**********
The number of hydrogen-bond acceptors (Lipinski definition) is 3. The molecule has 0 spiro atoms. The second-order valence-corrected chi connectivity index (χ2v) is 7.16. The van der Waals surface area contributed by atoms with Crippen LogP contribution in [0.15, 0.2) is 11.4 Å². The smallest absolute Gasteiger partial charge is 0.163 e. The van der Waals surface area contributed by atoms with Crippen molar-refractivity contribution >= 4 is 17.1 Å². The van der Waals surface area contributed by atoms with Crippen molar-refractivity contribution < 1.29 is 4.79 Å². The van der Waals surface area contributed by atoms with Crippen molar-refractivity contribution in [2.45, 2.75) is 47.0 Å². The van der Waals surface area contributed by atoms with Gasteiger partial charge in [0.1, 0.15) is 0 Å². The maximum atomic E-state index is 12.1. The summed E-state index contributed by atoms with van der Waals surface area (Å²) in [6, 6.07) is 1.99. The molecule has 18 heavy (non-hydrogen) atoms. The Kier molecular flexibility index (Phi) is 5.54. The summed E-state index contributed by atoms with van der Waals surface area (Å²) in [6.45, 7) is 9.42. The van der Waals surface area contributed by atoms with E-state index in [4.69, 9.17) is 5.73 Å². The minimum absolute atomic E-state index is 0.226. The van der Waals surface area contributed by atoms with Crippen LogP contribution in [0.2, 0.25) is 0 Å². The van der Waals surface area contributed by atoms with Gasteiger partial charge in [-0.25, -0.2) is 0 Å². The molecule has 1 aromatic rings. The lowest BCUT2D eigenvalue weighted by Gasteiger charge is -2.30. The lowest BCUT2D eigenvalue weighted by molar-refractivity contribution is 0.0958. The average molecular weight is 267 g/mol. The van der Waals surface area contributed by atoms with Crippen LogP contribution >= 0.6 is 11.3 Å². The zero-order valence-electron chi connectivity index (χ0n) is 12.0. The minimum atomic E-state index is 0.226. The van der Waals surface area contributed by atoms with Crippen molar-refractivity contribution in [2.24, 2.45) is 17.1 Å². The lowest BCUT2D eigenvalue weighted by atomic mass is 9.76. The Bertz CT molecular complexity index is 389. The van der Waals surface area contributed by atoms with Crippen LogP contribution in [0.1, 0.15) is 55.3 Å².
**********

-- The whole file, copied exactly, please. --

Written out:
The number of hydrogen-bond acceptors (Lipinski definition) is 3. The molecule has 0 spiro atoms. The second-order valence-corrected chi connectivity index (χ2v) is 7.16. The van der Waals surface area contributed by atoms with Crippen LogP contribution in [0.15, 0.2) is 11.4 Å². The smallest absolute Gasteiger partial charge is 0.163 e. The van der Waals surface area contributed by atoms with Crippen molar-refractivity contribution >= 4 is 17.1 Å². The van der Waals surface area contributed by atoms with Crippen molar-refractivity contribution < 1.29 is 4.79 Å². The van der Waals surface area contributed by atoms with Crippen molar-refractivity contribution in [2.45, 2.75) is 47.0 Å². The van der Waals surface area contributed by atoms with Gasteiger partial charge in [0.1, 0.15) is 0 Å². The maximum atomic E-state index is 12.1. The summed E-state index contributed by atoms with van der Waals surface area (Å²) in [6, 6.07) is 1.99. The molecule has 18 heavy (non-hydrogen) atoms. The Kier molecular flexibility index (Phi) is 5.54. The summed E-state index contributed by atoms with van der Waals surface area (Å²) in [6.45, 7) is 9.42. The van der Waals surface area contributed by atoms with E-state index in [4.69, 9.17) is 5.73 Å². The minimum absolute atomic E-state index is 0.226. The van der Waals surface area contributed by atoms with Crippen LogP contribution in [0.2, 0.25) is 0 Å². The van der Waals surface area contributed by atoms with Gasteiger partial charge in [-0.25, -0.2) is 0 Å². The molecule has 1 aromatic rings. The lowest BCUT2D eigenvalue weighted by Gasteiger charge is -2.30. The lowest BCUT2D eigenvalue weighted by molar-refractivity contribution is 0.0958. The average molecular weight is 267 g/mol. The van der Waals surface area contributed by atoms with Crippen LogP contribution >= 0.6 is 11.3 Å². The zero-order valence-electron chi connectivity index (χ0n) is 12.0. The minimum atomic E-state index is 0.226. The van der Waals surface area contributed by atoms with Crippen molar-refractivity contribution in [2.24, 2.45) is 17.1 Å². The lowest BCUT2D eigenvalue weighted by atomic mass is 9.76. The Bertz CT molecular complexity index is 389. The van der Waals surface area contributed by atoms with Crippen LogP contribution in [0.1, 0.15) is 55.3 Å².